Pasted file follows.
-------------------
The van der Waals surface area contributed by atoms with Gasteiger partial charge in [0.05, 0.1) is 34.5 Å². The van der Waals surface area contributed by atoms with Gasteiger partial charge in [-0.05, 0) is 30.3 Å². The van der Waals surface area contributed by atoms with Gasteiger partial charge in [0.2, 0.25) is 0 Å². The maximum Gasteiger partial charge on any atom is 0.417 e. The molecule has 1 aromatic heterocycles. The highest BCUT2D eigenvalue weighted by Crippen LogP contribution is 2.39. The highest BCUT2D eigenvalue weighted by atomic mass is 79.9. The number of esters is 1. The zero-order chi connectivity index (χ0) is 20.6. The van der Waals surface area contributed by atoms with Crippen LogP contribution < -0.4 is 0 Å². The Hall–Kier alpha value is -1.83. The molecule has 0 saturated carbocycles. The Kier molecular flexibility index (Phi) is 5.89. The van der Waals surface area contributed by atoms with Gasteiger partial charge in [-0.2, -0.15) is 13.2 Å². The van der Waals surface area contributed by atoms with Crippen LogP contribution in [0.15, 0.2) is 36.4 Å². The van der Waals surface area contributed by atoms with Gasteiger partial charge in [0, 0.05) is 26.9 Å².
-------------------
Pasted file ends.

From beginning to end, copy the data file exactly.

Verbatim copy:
The van der Waals surface area contributed by atoms with Gasteiger partial charge in [0.05, 0.1) is 34.5 Å². The van der Waals surface area contributed by atoms with Gasteiger partial charge in [-0.05, 0) is 30.3 Å². The van der Waals surface area contributed by atoms with Gasteiger partial charge in [0.2, 0.25) is 0 Å². The maximum Gasteiger partial charge on any atom is 0.417 e. The molecule has 1 aromatic heterocycles. The highest BCUT2D eigenvalue weighted by Crippen LogP contribution is 2.39. The highest BCUT2D eigenvalue weighted by atomic mass is 79.9. The number of esters is 1. The zero-order chi connectivity index (χ0) is 20.6. The van der Waals surface area contributed by atoms with Crippen LogP contribution < -0.4 is 0 Å². The Hall–Kier alpha value is -1.83. The molecule has 0 saturated carbocycles. The Kier molecular flexibility index (Phi) is 5.89. The van der Waals surface area contributed by atoms with Gasteiger partial charge in [-0.2, -0.15) is 13.2 Å². The van der Waals surface area contributed by atoms with Crippen LogP contribution in [0.15, 0.2) is 36.4 Å². The van der Waals surface area contributed by atoms with Gasteiger partial charge in [0, 0.05) is 26.9 Å².